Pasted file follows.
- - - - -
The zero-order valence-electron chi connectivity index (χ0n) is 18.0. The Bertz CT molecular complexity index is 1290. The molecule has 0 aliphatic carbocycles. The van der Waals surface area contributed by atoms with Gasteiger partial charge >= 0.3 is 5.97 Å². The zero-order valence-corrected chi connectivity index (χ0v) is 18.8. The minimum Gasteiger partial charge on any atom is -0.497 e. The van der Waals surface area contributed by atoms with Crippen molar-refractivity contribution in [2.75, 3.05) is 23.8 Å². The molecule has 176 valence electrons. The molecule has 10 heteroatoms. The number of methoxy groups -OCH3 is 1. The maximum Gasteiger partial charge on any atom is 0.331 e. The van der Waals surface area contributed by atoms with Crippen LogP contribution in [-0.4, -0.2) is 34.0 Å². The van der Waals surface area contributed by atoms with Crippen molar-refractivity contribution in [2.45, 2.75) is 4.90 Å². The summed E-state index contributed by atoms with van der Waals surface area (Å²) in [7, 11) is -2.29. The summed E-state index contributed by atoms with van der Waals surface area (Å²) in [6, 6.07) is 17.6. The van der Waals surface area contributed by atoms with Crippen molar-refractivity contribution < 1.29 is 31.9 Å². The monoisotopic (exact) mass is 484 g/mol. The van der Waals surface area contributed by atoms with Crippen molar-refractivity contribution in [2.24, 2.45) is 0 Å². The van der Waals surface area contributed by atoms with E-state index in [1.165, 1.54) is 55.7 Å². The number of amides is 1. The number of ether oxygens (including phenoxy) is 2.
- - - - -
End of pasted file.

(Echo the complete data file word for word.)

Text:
The zero-order valence-electron chi connectivity index (χ0n) is 18.0. The Bertz CT molecular complexity index is 1290. The molecule has 0 aliphatic carbocycles. The van der Waals surface area contributed by atoms with Gasteiger partial charge >= 0.3 is 5.97 Å². The zero-order valence-corrected chi connectivity index (χ0v) is 18.8. The minimum Gasteiger partial charge on any atom is -0.497 e. The van der Waals surface area contributed by atoms with Crippen molar-refractivity contribution in [2.75, 3.05) is 23.8 Å². The molecule has 176 valence electrons. The molecule has 10 heteroatoms. The number of methoxy groups -OCH3 is 1. The maximum Gasteiger partial charge on any atom is 0.331 e. The van der Waals surface area contributed by atoms with Crippen LogP contribution in [-0.4, -0.2) is 34.0 Å². The van der Waals surface area contributed by atoms with Crippen molar-refractivity contribution in [2.45, 2.75) is 4.90 Å². The summed E-state index contributed by atoms with van der Waals surface area (Å²) in [7, 11) is -2.29. The summed E-state index contributed by atoms with van der Waals surface area (Å²) in [6, 6.07) is 17.6. The van der Waals surface area contributed by atoms with Crippen molar-refractivity contribution < 1.29 is 31.9 Å². The monoisotopic (exact) mass is 484 g/mol. The van der Waals surface area contributed by atoms with Crippen molar-refractivity contribution in [2.24, 2.45) is 0 Å². The van der Waals surface area contributed by atoms with E-state index in [1.165, 1.54) is 55.7 Å². The number of amides is 1. The number of ether oxygens (including phenoxy) is 2.